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Permanent URL to this publication: http://dx.doi.org/10.5167/uzh-14355

Osto, M; Wielinga, P Y; Alder, B; Walser, N; Lutz, T A (2007). Modulation of the satiating effect of amylin by central ghrelin, leptin and insulin. Physiology & Behavior, 91(5):566-572.

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Abstract

Amylin is a pancreatic hormone that is considered to be a satiating signal acting on neurons of the area postrema (AP) in the hindbrain. The adiposity signals leptin and insulin act in the hypothalamus to influence feeding. They also enhance the hindbrain's responsivity to satiating signals, e.g. cholecystokinin (CCK). The orexigenic hormone ghrelin is thought to use the same hypothalamic pathways as leptin and insulin, with opposite actions on feeding behaviour. In fact, CCK and ghrelin also seem to interact in the control of feeding. Because CCK's anorectic effect depends on endogenous amylin, the aim of this study was therefore to evaluate a possible functional interaction between amylin and these hormones on short-term food intake in rats. The experiments were performed with male Wistar rats. Intracerebroventricular injection (i3vt) of an orexigenic dose of ghrelin (5 ng/5 microl) reduced but did not completely reverse the intraperitoneal amylin (5 microg/kg)-induced inhibition of food intake. In comparison, administration of a sub-threshold dose of ghrelin (3 ng/5 microl) did not affect the anorexigenic action of peripheral amylin. Leptin administered into the third ventricle (i3vt; 3.5 microg/5 microl) and intraperitoneal amylin (5 microg/kg) synergistically reduced food intake in chow-fed rats. I3vt insulin, administered at a sub-threshold dose (0.5 mU/5 microl), significantly enhanced the response to peripheral amylin. These results indicate that the lipostatic signals leptin and insulin may synergize with amylin to reduce food intake. In contrast, under the conditions tested, the orexigenic hormone ghrelin does not seem to influence the feeding response to peripheral amylin.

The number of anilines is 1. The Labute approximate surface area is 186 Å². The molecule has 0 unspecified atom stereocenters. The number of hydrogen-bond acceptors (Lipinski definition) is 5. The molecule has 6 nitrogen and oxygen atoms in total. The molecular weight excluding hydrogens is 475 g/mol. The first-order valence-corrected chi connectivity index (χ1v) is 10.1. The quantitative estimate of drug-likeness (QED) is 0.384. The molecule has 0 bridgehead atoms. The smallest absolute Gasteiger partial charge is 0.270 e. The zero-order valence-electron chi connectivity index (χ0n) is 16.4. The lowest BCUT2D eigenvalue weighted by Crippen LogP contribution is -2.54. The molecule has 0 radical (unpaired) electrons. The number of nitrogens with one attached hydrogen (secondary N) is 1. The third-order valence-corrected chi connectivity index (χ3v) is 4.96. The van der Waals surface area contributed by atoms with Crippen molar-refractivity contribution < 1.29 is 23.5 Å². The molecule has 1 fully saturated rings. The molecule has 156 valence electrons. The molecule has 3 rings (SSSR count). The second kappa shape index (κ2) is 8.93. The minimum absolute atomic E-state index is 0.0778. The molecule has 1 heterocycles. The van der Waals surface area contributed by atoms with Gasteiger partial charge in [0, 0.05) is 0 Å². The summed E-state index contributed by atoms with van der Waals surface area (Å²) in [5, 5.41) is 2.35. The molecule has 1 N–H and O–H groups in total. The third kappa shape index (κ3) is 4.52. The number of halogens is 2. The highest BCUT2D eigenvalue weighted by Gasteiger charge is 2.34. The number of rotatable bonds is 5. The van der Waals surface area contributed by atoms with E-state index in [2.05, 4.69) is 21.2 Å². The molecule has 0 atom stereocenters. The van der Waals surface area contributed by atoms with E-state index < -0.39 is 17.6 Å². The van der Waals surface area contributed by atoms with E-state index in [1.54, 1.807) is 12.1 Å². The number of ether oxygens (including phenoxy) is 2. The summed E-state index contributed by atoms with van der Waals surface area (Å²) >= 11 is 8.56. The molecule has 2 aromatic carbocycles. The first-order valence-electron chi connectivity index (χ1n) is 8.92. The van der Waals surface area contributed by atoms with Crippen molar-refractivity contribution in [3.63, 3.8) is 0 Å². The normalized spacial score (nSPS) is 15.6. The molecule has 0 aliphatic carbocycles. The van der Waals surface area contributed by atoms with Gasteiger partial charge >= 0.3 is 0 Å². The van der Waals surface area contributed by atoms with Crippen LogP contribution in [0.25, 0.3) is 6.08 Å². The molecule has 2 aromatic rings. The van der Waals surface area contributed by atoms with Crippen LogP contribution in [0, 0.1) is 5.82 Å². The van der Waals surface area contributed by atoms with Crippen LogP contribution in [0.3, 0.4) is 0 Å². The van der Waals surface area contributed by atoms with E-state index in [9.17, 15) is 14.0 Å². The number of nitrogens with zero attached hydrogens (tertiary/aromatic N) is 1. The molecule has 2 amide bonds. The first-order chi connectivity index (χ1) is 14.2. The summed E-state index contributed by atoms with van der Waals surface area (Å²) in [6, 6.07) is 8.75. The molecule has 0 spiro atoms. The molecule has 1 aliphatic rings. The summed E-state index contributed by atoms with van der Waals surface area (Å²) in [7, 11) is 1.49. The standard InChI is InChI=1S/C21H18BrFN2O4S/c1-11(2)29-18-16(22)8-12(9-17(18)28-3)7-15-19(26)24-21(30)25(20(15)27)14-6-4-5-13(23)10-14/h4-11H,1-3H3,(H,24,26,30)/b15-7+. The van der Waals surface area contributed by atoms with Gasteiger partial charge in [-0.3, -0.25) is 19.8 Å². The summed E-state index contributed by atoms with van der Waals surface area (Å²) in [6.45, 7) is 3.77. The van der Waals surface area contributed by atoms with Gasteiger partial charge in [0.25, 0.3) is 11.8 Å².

Item Type:Journal Article, refereed, original work
Communities & Collections:05 Vetsuisse Faculty > Institute of Veterinary Physiology
04 Faculty of Medicine > Center for Integrative Human Physiology
DDC:570 Life sciences; biology
610 Medicine & health
Language:English
Date:August 2007
Deposited On:20 Mar 2009 12:27
Last Modified:27 Nov 2013 16:57
Publisher:Elsevier
ISSN:0031-9384
Publisher DOI:10.1016/j.physbeh.2007.03.017
PubMed ID:17481674
Citations:Web of Science®. Times Cited: 30
Google Scholar™
Scopus®. Citation Count: 32

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